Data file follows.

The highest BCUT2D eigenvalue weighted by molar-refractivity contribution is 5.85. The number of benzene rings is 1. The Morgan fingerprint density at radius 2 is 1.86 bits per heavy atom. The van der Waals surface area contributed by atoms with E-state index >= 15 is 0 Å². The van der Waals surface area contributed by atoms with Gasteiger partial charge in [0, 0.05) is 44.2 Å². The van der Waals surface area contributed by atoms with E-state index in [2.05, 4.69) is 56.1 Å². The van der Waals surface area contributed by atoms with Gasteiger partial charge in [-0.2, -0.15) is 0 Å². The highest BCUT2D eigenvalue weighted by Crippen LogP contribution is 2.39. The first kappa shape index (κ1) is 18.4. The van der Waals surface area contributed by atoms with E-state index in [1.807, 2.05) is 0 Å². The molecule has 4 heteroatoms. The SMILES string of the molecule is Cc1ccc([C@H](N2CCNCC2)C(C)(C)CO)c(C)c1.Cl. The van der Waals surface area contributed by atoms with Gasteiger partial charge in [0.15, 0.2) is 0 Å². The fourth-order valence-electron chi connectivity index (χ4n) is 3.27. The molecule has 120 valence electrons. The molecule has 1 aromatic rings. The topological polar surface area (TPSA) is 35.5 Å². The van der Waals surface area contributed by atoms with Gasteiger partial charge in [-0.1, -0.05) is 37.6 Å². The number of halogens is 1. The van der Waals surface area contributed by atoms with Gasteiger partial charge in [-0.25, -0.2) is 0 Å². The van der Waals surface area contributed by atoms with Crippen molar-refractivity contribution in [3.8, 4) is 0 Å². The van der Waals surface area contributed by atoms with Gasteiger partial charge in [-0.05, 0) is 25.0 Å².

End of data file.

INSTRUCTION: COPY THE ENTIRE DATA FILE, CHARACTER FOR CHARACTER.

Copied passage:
The highest BCUT2D eigenvalue weighted by molar-refractivity contribution is 5.85. The number of benzene rings is 1. The Morgan fingerprint density at radius 2 is 1.86 bits per heavy atom. The van der Waals surface area contributed by atoms with E-state index >= 15 is 0 Å². The van der Waals surface area contributed by atoms with Gasteiger partial charge in [0, 0.05) is 44.2 Å². The van der Waals surface area contributed by atoms with E-state index in [2.05, 4.69) is 56.1 Å². The van der Waals surface area contributed by atoms with Gasteiger partial charge in [-0.2, -0.15) is 0 Å². The highest BCUT2D eigenvalue weighted by Crippen LogP contribution is 2.39. The first kappa shape index (κ1) is 18.4. The van der Waals surface area contributed by atoms with E-state index in [1.807, 2.05) is 0 Å². The molecule has 4 heteroatoms. The SMILES string of the molecule is Cc1ccc([C@H](N2CCNCC2)C(C)(C)CO)c(C)c1.Cl. The van der Waals surface area contributed by atoms with Gasteiger partial charge in [0.15, 0.2) is 0 Å². The fourth-order valence-electron chi connectivity index (χ4n) is 3.27. The molecule has 120 valence electrons. The molecule has 1 aromatic rings. The topological polar surface area (TPSA) is 35.5 Å². The van der Waals surface area contributed by atoms with Gasteiger partial charge in [-0.1, -0.05) is 37.6 Å². The number of halogens is 1. The van der Waals surface area contributed by atoms with Gasteiger partial charge in [-0.25, -0.2) is 0 Å². The van der Waals surface area contributed by atoms with Crippen molar-refractivity contribution in [3.8, 4) is 0 Å². The van der Waals surface area contributed by atoms with Gasteiger partial charge in [-0.05, 0) is 25.0 Å².